The White House repeatedly asked Ben Carson for his speech before the rising Republican star criticized President Obama at the National Prayer Breakfast earlier this month.
Carson, a prominent neurosurgeon at Johns Hopkins University, declined to do so, noting that he doesn’t put his speeches down on paper beforehand.
“I told them that I don’t have an advance copy because I don’t write out my speeches and I don’t use teleprompters …they asked more than once ... I gave them the [Biblical] texts around which the remarks would be framed ... I said read those texts, the remarks will be framed around those ... that should have told them something,” Carson said in an interview with The Hill this week.
His speech attracted a lot of media attention, most notably a “Ben Carson for president” piece from The Wall Street Journal’s editorial page. It also landed him on two recent Sunday political shows.
Many on the right championed the address, which appeared to make Obama uncomfortable and has been viewed on YouTube nearly 2.8 million times.
Liberals, including Rep. Jan Schakowsky (D-Ill.), criticized Carson for delivering a “political speech” during a religious event.
But the White House, which did not comment for this article, has not criticized Carson.
After Carson finished his remarks at the prayer breakfast, the usually loquacious Vice President Biden sat next to the physician but had little to say from that point on, Carson pointed out.
Carson, 61, chuckled as he recalled the lack of chitchat: “Later on, [Biden] said, ‘Nice being with you.’ ”
And Carson said the president approached him after to say “he appreciated me being there and he admired me and shook my hand.”
Carson, who is black, has emerged on the national stage as the GOP is attempting to improve its outreach to minorities. But most of that effort has focused on Hispanics, black Republicans say, adding that the party needs to do more to court the African-American vote.
Carson, a registered independent whose views are conservative, believes the “spirituality of the country is sick right now,” and he didn’t want to waste the opportunity with a “vanilla” speech.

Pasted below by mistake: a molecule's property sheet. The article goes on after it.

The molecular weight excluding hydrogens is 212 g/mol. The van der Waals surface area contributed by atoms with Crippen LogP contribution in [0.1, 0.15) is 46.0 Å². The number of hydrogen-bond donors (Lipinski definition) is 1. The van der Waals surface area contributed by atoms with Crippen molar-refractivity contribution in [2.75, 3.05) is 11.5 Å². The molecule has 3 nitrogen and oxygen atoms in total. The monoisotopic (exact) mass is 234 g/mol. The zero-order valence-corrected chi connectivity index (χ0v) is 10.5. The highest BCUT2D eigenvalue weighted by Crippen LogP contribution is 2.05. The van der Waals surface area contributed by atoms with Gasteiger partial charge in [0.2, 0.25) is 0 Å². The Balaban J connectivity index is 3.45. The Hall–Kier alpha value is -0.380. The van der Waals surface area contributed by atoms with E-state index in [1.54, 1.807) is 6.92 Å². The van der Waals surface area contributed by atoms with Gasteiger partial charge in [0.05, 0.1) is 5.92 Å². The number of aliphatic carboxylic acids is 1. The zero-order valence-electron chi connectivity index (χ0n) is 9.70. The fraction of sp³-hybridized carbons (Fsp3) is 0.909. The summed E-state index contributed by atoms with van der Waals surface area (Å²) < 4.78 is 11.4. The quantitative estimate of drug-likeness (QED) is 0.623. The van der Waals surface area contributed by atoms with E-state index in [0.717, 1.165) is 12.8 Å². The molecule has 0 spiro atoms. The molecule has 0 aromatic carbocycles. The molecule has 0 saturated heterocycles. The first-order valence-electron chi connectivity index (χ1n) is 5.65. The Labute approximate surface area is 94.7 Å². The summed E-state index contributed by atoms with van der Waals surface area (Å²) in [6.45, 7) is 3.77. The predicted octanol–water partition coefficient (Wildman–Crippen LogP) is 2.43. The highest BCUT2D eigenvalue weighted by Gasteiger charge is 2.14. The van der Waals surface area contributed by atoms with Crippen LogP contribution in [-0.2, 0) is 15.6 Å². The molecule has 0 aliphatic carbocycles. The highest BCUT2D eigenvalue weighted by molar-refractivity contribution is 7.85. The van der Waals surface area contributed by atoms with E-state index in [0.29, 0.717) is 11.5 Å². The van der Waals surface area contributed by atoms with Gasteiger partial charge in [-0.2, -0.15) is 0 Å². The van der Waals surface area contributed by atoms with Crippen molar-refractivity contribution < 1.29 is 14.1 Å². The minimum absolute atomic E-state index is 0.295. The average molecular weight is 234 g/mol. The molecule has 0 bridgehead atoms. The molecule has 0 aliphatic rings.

Instead, he challenged the president on taxes and healthcare to articulate points that he feels the GOP has had difficulty articulating.
“The fact that we are allowing our thought processes and speech to be handcuffed by political correctness, destroying the dialogue that leads to solutions — that’s crazy,” Carson explained.
He says the Republican Party needs to quit paying lip service to minority communities and start forming a plan to win them over.
Obama won 93 percent of the black vote in 2012, but he won’t be on the ballot again. Republicans say their goal is not to win the African-American vote, just to cut into the Democrats’ massive advantage.
Carson concedes “it’s a tough road,” because Republicans must compete with “poisoned candy” of promised government handouts. Still, he said, the GOP should “try to gradually educate people as to the long-term effects of not developing their potential and where that leads.”
That sentiment was echoed by a fellow conservative African-American leader dipping his toe in the political realm, the Rev. A.R. Bernard, a Brooklyn-based pastor.
Bernard says that GOP values mirror those of the 35,000 congregants who attend his popular church: “safe family, education and economic empowerment.”
The possible New York City mayoral contender told The Hill that Republicans should incorporate those values into “initiatives that don’t blame the poor for being poor but do something about their poverty. … People have potential inside of them and [Republicans] need to start speaking to that potential, cultivating that potential and empowering them.”
Armstrong Williams, an African-American commentator who contributes to The Hill’s Pundits Blog, said the party is capable of making changes.
“The Republican Party has to make sure that on the grassroots level, they must find conservatives,” Williams said. “There are many conservatives, there are many blacks out there today that are so disgruntled with President Obama … the only way the Republicans are going to make this work is if they seize people like Pastor Bernard, like Dr. Carson who have cross-over appeal in the black community.
“Their communities trust them. They are not in the pocket of the Republican Party. They just happen to be independent and conservative because they know that’s in the best interest of our country,” he said.
Even more than that, Republicans must be willing to go into minority communities and hold town-hall meetings, said former Republican National Committee Chairman Michael Steele.
“You’ve got to show up and get some eggs thrown in your face because black folks are pissed at Republicans because they should be ... when you ignore people and you do things that they perceive to be racist or insensitive, that just reinforces the frustration with the party,” Steele said.
The party has outreach events scheduled for this week. On Wednesday, former Rep. J.C. Watts (Okla.), a prominent African-American Republican, is set to unveil a 501(c)(4) nonprofit group created specifically to help the GOP reach out to minorities.
On Friday, Republican National Committee Chairman Reince Priebus will headline a lunch honoring “black Republican trailblazers.”